UWI unveils Caribbean Disaster Risk Atlas

BY DENISE DENNIS Environment Watch staff reporter dennisd@jamaicaobserver.com

Wednesday, June 27, 2012    

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THE University of the West Indies' (UWI's) Institute for Sustainable Development on Monday unveiled the Caribbean Disaster Risk Atlas, intended to enhance the region's ability to cope with natural events, such as earthquakes and floods.

The atlas, officially launched at the Mona Visitors' Lodge in Kingston, is to enable analysis to guard against losses in Jamaica, as elsewhere in the region, and is to be used in the development of comprehensive risk management strategies.

The US$510,000 initiative is funded through the World Bank and is being managed by the Seismic Research Unit at UWI's St Augustine campus in Trinidad and the Mona GeoInformatics Institute.

The atlas, which currently contains spatial data on risk from floods and earthquakes in Jamaica, Barbados and Grenada -- the islands where it was piloted -- is to be made available to technical experts as well as general users.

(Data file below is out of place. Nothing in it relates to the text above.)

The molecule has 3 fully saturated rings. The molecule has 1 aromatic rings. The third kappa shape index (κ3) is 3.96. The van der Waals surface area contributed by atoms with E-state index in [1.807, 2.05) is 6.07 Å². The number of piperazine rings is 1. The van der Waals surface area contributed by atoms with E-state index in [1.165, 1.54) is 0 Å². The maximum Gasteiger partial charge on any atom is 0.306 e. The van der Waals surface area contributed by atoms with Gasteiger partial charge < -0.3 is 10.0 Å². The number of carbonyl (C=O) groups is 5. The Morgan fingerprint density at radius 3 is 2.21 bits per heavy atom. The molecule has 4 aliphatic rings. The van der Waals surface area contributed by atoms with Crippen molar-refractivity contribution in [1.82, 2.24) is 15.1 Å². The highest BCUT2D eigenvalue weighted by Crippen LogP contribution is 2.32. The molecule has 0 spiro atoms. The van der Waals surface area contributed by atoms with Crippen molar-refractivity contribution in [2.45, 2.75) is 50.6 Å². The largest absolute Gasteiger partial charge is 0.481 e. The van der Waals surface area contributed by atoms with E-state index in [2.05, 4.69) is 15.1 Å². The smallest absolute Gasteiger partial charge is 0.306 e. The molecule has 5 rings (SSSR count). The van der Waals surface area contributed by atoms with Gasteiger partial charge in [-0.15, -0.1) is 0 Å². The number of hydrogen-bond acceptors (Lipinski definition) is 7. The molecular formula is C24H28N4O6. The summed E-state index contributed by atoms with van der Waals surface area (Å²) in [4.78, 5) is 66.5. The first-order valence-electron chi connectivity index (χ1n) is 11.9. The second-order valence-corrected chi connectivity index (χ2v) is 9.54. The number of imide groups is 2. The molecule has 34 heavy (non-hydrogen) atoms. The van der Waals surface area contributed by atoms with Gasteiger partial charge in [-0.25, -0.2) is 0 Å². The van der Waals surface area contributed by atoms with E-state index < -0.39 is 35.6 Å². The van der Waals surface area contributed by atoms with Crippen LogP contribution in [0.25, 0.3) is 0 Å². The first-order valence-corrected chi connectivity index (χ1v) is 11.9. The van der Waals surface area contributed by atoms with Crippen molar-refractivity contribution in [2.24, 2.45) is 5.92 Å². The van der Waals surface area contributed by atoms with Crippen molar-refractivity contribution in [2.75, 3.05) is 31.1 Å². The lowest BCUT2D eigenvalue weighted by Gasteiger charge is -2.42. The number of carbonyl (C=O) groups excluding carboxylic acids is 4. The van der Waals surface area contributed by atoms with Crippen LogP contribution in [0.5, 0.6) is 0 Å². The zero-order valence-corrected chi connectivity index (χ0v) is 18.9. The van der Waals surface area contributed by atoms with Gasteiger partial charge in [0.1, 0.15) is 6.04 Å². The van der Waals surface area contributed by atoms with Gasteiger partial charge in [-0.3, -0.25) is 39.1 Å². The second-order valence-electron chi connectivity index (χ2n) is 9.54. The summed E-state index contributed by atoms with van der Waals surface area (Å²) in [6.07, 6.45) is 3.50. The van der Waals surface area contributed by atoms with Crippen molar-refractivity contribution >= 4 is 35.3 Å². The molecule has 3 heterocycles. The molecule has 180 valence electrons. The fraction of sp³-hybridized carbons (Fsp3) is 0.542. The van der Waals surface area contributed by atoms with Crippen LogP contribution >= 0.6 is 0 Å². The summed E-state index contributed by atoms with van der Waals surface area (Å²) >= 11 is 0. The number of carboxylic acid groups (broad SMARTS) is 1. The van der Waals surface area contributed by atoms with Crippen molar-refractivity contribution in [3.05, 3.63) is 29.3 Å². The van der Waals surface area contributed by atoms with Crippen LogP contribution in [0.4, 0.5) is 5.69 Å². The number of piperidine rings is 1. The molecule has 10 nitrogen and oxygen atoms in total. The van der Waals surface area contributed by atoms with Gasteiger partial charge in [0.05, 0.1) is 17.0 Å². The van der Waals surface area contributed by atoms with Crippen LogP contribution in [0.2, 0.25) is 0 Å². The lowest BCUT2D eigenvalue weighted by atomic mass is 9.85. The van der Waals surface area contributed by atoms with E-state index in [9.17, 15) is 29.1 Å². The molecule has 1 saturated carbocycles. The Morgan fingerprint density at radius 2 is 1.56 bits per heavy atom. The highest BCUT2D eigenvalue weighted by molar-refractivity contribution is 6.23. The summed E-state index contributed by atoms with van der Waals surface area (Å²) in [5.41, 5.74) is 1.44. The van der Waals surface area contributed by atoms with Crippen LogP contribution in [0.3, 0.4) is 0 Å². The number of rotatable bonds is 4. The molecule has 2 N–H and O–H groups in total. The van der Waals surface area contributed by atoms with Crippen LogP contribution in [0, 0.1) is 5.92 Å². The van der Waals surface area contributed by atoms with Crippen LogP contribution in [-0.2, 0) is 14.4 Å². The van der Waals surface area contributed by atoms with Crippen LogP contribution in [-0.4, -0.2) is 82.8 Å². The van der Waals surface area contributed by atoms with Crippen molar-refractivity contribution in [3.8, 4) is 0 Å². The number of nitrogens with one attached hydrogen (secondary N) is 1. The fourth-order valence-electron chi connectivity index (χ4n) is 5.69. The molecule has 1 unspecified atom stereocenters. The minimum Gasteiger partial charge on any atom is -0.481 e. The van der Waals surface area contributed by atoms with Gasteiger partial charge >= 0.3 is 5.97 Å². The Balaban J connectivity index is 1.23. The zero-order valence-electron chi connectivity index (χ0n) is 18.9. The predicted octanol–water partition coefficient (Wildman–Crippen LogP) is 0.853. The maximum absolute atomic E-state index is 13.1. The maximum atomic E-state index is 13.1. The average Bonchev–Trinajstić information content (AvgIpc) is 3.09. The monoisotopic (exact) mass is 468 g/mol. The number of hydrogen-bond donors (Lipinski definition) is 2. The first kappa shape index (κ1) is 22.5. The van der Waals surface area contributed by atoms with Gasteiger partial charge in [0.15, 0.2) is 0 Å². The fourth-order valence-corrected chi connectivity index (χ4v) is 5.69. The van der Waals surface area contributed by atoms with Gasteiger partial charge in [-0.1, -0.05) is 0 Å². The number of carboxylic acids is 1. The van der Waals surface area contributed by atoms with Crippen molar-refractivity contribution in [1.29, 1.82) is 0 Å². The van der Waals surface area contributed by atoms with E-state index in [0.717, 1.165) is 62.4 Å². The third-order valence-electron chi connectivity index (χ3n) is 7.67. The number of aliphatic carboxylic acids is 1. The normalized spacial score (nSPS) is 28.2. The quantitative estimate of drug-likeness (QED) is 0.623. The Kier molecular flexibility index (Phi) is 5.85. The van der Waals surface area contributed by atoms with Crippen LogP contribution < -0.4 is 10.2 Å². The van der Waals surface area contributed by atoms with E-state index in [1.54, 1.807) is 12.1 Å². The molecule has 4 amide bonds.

A workshop and symposium on the atlas is to be held today and tomorrow at the Sunset Jamaica Grande in Ocho Rios.

The initiative, according to chairman of the Climate Change Advisory Committee (CCAC) Conrad Douglas, is a step in the right direction.

"While scientific data has documented the linkages between sustainable development, ecosystem degradation and climate change-related disasters, they are, unfortunately, still not yet well-acknowledged by policymakers. As a consequence, these linkages are not fully reflected in disaster management and risk reduction plans," he said.

The current deficit in the enforcement of science-based policies, Douglas argued, must be corrected.

"We are all aware that disaster risk is driven by factors, such as poverty, urbanisation, poor land-use planning and ecosystem degradation, which are all developmental challenges. Environmentally polluting economic activities, for instance, [the] destruction of sea grass, coral reefs [and] forests cause irreversible ecosystems damage, destroy livelihoods, and thus increase the vulnerability of communities to all types of disasters," he said.

"It is only through the guidance of accurate scientific knowledge that we will be able to plan properly, reduce our exposure to risks, ensure sufficient adaptation, and provide a healthy Jamaica for our people," the CCAC chair added.



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